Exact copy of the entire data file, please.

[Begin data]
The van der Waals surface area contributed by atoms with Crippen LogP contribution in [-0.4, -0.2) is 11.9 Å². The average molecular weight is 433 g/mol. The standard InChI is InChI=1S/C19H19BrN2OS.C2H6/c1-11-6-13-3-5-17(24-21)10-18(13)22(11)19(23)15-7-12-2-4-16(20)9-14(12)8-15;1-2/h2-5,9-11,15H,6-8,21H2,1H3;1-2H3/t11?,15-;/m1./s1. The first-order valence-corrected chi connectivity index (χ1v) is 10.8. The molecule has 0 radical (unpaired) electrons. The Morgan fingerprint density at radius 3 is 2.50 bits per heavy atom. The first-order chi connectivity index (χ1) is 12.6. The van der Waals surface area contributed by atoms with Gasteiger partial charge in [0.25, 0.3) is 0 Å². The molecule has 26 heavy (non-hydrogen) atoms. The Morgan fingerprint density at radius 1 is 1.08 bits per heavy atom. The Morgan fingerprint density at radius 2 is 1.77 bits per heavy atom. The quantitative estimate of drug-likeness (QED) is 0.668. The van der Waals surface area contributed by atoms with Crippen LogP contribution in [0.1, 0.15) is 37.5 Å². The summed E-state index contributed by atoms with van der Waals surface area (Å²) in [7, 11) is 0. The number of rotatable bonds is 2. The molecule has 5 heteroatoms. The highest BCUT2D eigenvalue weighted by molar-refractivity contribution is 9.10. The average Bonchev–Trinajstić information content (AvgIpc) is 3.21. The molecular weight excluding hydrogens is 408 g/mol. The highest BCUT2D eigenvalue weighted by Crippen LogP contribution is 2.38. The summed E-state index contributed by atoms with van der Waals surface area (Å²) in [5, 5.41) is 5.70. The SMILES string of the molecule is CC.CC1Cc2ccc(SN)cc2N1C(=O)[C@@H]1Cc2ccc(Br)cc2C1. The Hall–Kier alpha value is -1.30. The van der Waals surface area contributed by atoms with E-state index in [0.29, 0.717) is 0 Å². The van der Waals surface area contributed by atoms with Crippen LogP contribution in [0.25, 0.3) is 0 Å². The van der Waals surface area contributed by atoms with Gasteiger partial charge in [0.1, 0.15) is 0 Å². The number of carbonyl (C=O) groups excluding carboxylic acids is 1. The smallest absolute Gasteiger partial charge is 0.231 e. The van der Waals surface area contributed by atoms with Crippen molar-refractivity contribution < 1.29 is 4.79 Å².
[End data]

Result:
The van der Waals surface area contributed by atoms with Crippen LogP contribution in [-0.4, -0.2) is 11.9 Å². The average molecular weight is 433 g/mol. The standard InChI is InChI=1S/C19H19BrN2OS.C2H6/c1-11-6-13-3-5-17(24-21)10-18(13)22(11)19(23)15-7-12-2-4-16(20)9-14(12)8-15;1-2/h2-5,9-11,15H,6-8,21H2,1H3;1-2H3/t11?,15-;/m1./s1. The first-order valence-corrected chi connectivity index (χ1v) is 10.8. The molecule has 0 radical (unpaired) electrons. The Morgan fingerprint density at radius 3 is 2.50 bits per heavy atom. The first-order chi connectivity index (χ1) is 12.6. The van der Waals surface area contributed by atoms with Gasteiger partial charge in [0.25, 0.3) is 0 Å². The molecule has 26 heavy (non-hydrogen) atoms. The Morgan fingerprint density at radius 1 is 1.08 bits per heavy atom. The Morgan fingerprint density at radius 2 is 1.77 bits per heavy atom. The quantitative estimate of drug-likeness (QED) is 0.668. The van der Waals surface area contributed by atoms with Crippen LogP contribution in [0.1, 0.15) is 37.5 Å². The summed E-state index contributed by atoms with van der Waals surface area (Å²) in [7, 11) is 0. The number of rotatable bonds is 2. The molecule has 5 heteroatoms. The highest BCUT2D eigenvalue weighted by molar-refractivity contribution is 9.10. The average Bonchev–Trinajstić information content (AvgIpc) is 3.21. The molecular weight excluding hydrogens is 408 g/mol. The highest BCUT2D eigenvalue weighted by Crippen LogP contribution is 2.38. The summed E-state index contributed by atoms with van der Waals surface area (Å²) in [5, 5.41) is 5.70. The SMILES string of the molecule is CC.CC1Cc2ccc(SN)cc2N1C(=O)[C@@H]1Cc2ccc(Br)cc2C1. The Hall–Kier alpha value is -1.30. The van der Waals surface area contributed by atoms with E-state index in [0.29, 0.717) is 0 Å². The van der Waals surface area contributed by atoms with Crippen LogP contribution in [0.25, 0.3) is 0 Å². The van der Waals surface area contributed by atoms with Gasteiger partial charge in [0.1, 0.15) is 0 Å². The number of carbonyl (C=O) groups excluding carboxylic acids is 1. The smallest absolute Gasteiger partial charge is 0.231 e. The van der Waals surface area contributed by atoms with Crippen molar-refractivity contribution < 1.29 is 4.79 Å².